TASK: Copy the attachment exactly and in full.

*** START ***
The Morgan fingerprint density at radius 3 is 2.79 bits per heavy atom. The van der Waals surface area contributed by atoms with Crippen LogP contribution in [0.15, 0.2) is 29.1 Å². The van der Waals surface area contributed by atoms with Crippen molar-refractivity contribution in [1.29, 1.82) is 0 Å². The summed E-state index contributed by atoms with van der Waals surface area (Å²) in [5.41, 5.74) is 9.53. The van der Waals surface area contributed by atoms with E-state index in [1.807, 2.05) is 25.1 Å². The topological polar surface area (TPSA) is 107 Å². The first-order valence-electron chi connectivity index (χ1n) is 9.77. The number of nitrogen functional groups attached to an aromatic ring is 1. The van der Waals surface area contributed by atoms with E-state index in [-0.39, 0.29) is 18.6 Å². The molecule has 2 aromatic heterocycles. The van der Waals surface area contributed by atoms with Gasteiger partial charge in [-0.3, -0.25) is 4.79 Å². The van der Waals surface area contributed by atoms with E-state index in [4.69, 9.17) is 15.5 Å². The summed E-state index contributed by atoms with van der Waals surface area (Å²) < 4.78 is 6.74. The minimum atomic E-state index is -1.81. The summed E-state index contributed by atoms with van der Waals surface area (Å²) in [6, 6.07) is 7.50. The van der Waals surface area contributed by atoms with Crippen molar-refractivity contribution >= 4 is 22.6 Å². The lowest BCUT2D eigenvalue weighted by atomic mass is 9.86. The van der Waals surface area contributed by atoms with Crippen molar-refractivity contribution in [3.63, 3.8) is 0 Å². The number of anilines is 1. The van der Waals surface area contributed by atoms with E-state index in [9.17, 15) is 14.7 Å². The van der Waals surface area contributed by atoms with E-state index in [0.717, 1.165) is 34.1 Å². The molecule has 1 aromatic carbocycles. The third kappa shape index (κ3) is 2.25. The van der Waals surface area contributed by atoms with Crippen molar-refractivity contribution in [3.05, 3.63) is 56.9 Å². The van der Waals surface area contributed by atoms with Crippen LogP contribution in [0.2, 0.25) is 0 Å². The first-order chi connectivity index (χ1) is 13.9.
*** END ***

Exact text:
The Morgan fingerprint density at radius 3 is 2.79 bits per heavy atom. The van der Waals surface area contributed by atoms with Crippen LogP contribution in [0.15, 0.2) is 29.1 Å². The van der Waals surface area contributed by atoms with Crippen molar-refractivity contribution in [1.29, 1.82) is 0 Å². The summed E-state index contributed by atoms with van der Waals surface area (Å²) in [5.41, 5.74) is 9.53. The van der Waals surface area contributed by atoms with E-state index in [1.807, 2.05) is 25.1 Å². The topological polar surface area (TPSA) is 107 Å². The first-order valence-electron chi connectivity index (χ1n) is 9.77. The number of nitrogen functional groups attached to an aromatic ring is 1. The van der Waals surface area contributed by atoms with E-state index in [-0.39, 0.29) is 18.6 Å². The molecule has 2 aromatic heterocycles. The van der Waals surface area contributed by atoms with Gasteiger partial charge in [-0.3, -0.25) is 4.79 Å². The van der Waals surface area contributed by atoms with E-state index in [4.69, 9.17) is 15.5 Å². The summed E-state index contributed by atoms with van der Waals surface area (Å²) < 4.78 is 6.74. The minimum atomic E-state index is -1.81. The summed E-state index contributed by atoms with van der Waals surface area (Å²) in [6, 6.07) is 7.50. The van der Waals surface area contributed by atoms with Crippen molar-refractivity contribution >= 4 is 22.6 Å². The lowest BCUT2D eigenvalue weighted by atomic mass is 9.86. The van der Waals surface area contributed by atoms with Crippen molar-refractivity contribution in [3.63, 3.8) is 0 Å². The number of anilines is 1. The van der Waals surface area contributed by atoms with E-state index in [9.17, 15) is 14.7 Å². The van der Waals surface area contributed by atoms with E-state index in [0.717, 1.165) is 34.1 Å². The molecule has 1 aromatic carbocycles. The third kappa shape index (κ3) is 2.25. The van der Waals surface area contributed by atoms with Crippen molar-refractivity contribution in [3.05, 3.63) is 56.9 Å². The van der Waals surface area contributed by atoms with Crippen LogP contribution in [0.2, 0.25) is 0 Å². The first-order chi connectivity index (χ1) is 13.9.